In this video we discuss how to make your own organic garden, and about weed control.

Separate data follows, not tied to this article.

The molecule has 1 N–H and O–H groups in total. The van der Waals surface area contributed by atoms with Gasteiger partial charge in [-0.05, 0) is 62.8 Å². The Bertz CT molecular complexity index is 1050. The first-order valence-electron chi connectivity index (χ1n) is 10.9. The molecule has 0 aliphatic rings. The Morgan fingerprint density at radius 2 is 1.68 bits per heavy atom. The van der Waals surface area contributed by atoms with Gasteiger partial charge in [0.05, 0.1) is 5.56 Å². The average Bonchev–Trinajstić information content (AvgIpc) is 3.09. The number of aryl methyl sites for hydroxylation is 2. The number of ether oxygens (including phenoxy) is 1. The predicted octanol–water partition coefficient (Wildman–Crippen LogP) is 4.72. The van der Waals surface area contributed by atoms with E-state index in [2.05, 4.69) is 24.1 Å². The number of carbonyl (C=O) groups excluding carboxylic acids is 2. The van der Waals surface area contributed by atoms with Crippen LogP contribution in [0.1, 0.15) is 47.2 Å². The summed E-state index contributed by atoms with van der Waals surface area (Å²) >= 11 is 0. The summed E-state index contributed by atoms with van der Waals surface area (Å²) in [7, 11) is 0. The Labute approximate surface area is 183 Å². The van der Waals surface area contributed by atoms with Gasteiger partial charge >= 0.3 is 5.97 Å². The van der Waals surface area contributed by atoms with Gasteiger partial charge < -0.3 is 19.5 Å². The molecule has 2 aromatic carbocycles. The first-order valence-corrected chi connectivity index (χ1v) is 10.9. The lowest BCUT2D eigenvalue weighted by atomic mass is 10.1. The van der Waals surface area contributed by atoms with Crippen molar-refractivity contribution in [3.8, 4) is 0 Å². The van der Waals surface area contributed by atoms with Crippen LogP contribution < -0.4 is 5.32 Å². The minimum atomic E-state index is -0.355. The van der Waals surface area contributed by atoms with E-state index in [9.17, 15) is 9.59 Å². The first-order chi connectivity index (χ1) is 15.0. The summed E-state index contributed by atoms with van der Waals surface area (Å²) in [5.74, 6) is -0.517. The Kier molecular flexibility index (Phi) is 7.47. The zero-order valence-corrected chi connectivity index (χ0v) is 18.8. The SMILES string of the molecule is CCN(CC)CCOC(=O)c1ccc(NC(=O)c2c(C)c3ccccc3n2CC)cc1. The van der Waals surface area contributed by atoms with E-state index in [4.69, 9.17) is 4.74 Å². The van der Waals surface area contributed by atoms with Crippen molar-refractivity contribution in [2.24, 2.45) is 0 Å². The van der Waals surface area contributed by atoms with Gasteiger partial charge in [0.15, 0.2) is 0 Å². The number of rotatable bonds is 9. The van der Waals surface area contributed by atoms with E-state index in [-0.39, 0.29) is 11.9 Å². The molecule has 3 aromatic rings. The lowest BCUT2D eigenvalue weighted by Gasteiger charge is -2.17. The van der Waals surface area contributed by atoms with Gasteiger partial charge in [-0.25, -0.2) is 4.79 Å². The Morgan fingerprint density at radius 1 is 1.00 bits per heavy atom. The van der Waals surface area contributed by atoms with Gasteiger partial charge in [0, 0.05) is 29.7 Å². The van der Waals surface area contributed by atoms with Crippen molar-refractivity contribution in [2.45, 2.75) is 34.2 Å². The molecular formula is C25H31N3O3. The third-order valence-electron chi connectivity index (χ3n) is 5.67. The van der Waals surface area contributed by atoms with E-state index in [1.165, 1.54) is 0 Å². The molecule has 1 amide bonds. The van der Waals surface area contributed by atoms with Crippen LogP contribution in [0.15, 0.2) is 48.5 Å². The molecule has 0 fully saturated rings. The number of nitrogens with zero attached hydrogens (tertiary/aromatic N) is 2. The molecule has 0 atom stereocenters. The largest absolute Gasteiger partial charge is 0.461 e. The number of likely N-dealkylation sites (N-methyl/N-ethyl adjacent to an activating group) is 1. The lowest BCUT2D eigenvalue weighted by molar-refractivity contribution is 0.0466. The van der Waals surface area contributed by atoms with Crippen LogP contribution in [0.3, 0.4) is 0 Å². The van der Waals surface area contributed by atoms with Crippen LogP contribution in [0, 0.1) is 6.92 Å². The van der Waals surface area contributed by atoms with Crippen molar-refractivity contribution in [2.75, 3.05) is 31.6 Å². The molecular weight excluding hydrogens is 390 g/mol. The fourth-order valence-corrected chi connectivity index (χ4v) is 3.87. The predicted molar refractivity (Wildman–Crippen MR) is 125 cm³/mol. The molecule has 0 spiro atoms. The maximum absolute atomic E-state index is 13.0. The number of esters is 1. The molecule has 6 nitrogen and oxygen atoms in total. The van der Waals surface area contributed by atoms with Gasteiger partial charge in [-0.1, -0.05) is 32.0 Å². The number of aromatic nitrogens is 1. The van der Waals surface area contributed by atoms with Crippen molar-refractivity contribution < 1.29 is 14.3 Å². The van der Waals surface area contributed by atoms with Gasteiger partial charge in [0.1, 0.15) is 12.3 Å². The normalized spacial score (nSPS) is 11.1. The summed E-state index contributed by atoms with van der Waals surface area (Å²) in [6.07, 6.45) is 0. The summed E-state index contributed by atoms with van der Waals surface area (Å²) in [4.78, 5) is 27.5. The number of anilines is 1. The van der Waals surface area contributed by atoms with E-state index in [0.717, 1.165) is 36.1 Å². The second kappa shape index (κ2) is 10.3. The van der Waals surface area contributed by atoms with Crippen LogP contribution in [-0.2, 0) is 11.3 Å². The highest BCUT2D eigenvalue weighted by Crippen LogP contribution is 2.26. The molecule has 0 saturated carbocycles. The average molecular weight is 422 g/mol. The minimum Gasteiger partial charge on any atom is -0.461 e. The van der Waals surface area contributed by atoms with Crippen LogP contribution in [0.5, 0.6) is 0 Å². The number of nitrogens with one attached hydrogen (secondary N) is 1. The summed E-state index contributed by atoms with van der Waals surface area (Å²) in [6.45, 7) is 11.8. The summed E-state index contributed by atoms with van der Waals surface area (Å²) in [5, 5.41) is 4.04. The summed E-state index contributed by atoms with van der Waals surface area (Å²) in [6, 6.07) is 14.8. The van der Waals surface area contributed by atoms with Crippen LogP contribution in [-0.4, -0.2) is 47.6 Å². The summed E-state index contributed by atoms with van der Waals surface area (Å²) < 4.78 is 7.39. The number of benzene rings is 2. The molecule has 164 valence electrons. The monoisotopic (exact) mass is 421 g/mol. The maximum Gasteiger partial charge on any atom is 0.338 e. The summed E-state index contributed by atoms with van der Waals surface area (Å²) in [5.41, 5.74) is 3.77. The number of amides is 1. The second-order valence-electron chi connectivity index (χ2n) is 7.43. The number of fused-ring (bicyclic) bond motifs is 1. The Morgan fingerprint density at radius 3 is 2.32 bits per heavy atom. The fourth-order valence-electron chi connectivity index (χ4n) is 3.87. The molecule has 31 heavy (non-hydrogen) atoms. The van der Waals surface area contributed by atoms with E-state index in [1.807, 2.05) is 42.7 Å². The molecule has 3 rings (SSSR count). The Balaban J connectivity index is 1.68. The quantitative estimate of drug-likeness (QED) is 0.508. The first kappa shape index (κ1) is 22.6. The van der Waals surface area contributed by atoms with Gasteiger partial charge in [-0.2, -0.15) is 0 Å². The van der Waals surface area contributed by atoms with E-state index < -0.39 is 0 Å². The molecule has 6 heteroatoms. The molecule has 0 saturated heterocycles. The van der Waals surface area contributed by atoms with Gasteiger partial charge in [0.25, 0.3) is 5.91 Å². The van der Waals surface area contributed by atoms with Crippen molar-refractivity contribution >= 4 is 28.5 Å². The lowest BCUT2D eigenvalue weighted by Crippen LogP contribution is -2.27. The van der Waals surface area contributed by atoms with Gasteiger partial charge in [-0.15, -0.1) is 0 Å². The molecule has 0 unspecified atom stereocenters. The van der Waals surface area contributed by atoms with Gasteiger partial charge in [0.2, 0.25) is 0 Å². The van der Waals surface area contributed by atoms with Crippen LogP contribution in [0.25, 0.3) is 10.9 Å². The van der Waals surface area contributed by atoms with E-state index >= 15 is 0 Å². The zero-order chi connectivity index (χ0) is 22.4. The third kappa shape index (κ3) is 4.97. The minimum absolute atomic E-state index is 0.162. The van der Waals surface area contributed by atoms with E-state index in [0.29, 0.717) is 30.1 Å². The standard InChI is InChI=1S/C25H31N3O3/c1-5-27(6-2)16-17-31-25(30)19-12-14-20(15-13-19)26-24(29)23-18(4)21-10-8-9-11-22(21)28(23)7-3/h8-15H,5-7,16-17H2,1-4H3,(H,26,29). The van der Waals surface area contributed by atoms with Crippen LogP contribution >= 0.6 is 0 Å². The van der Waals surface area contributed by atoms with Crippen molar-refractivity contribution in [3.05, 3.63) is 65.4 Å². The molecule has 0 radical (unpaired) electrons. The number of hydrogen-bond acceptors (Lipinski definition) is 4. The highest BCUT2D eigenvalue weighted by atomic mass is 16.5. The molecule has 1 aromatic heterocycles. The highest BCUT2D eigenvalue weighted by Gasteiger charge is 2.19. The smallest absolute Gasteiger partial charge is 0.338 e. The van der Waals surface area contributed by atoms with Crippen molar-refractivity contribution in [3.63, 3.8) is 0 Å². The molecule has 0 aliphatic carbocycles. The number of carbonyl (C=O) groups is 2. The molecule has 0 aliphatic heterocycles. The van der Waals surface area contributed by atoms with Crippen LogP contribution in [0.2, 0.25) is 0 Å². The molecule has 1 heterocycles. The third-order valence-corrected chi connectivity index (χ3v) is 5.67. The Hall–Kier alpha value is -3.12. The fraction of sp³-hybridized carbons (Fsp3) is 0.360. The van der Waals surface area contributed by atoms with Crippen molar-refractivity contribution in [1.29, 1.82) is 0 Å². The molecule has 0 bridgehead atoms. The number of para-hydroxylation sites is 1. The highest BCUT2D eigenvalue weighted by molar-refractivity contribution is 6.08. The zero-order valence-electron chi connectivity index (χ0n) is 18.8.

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Hi! I am Tim MacWelch of Earth Connection School of Wilderness Survival and Ancient Skills in Fredericksburg, Virginia. This is our Organic Gardening video series. In this clip, we're are going to talk about organic weed control. Weeds are out to get every single square inch of your garden for their own. They want to eat up all your fertilizer, use up all your water, and make more of themselves to cause you more trouble next year. A few simple tricks can help you get rid of most of your weed trouble, but there will always be a few tough ones growing in the cracks, here and there throughout your garden. So what we are going to do first, is we are going to cover exposed soil to keep the weeds from emerging while our plants get up to a good size. So our first trick is to take some newspaper, two layers thick. So we can actually just leave the newspaper, fold it up, two layers is much stronger and tougher than one layer. Now, throughout my garden I have walkways of weed cloth material, and I just covered those with mulch to give me better traction, to make it look a little better, and also to give me some organic material that I have an excuse to put back into the soil next year. But the mulch is also there to hold everything in place, and that's what we are going to do here. We're going to take our newspaper and tuck it under the weed cloth walkways, and again, we have it two layers thick, we'll tuck it under there a couple of inches, and we want to be careful not to smash our little plants, then we'll simply rip or cut a little notch that our plant can come up through. Now, the beauty of using newspaper is that it is completely biodegradable. So this will rot down over the summer. All the weeds underneath can't get up to the light, they move around a little bit, trying to find a way up but most of the time they don't find it, and they die underneath of that paper barrier. So all we have to do is cover all of our beds with this newspaper, two layers thick, and leave a little openings around our plants, and then we're going to cover it with mulch, and this will rot down as well, and provide organic material back into the garden. So we can do a little bit of mulch now, since it's kind of windy and the wind is turned up, mess with our papers, and we'll do a final mulching once everything is in place. But we can continue on down the rows, back and forth throughout the entire garden bed, and newspaper and mulch as a weed control. Another method of weed control is a flame weeder, and that is a torch-like device that you would attach to a propane cylinder; one of the small cylinders that you could carry around, and this blow torch is something you can walk through the garden with and blast the weeds with fire and burn them, however, you can't use this in and around all of your vegetables because they would be cooked and killed as well. So we have to use a little bit more careful techniques in and around our vegetables, such as weeding by hand, simply pulling the weeds up or using a small trowel to dig the weeds right around our vegetables and get rid of them. This is called a stirrup hoe, also know as a hula hoe or an action hoe depending on the manufacturer. This hoe is something that you can use to cut the weeds off just an inch or two underneath of the surface of the soil, and it can be used pushing it or pulling it back and forth. The weeds are simply cut off, and they die. So this can be used in very tight spaces. For example, on the edge of your garden beds or in between your larger vegetables, and very simply it slices a layer of soil cutting the plants' roots off, and your weeds will die. Another weeding technique is with more of a traditional Garden Weasel type cultivator. And this simply chops up the weeds with the soil, tearing them up and slicing them up. This tool can also be used very well to mix-in fertilizers and other amendments to your soil. So with walkways and newspapers, and a few weeding devices, we can kil
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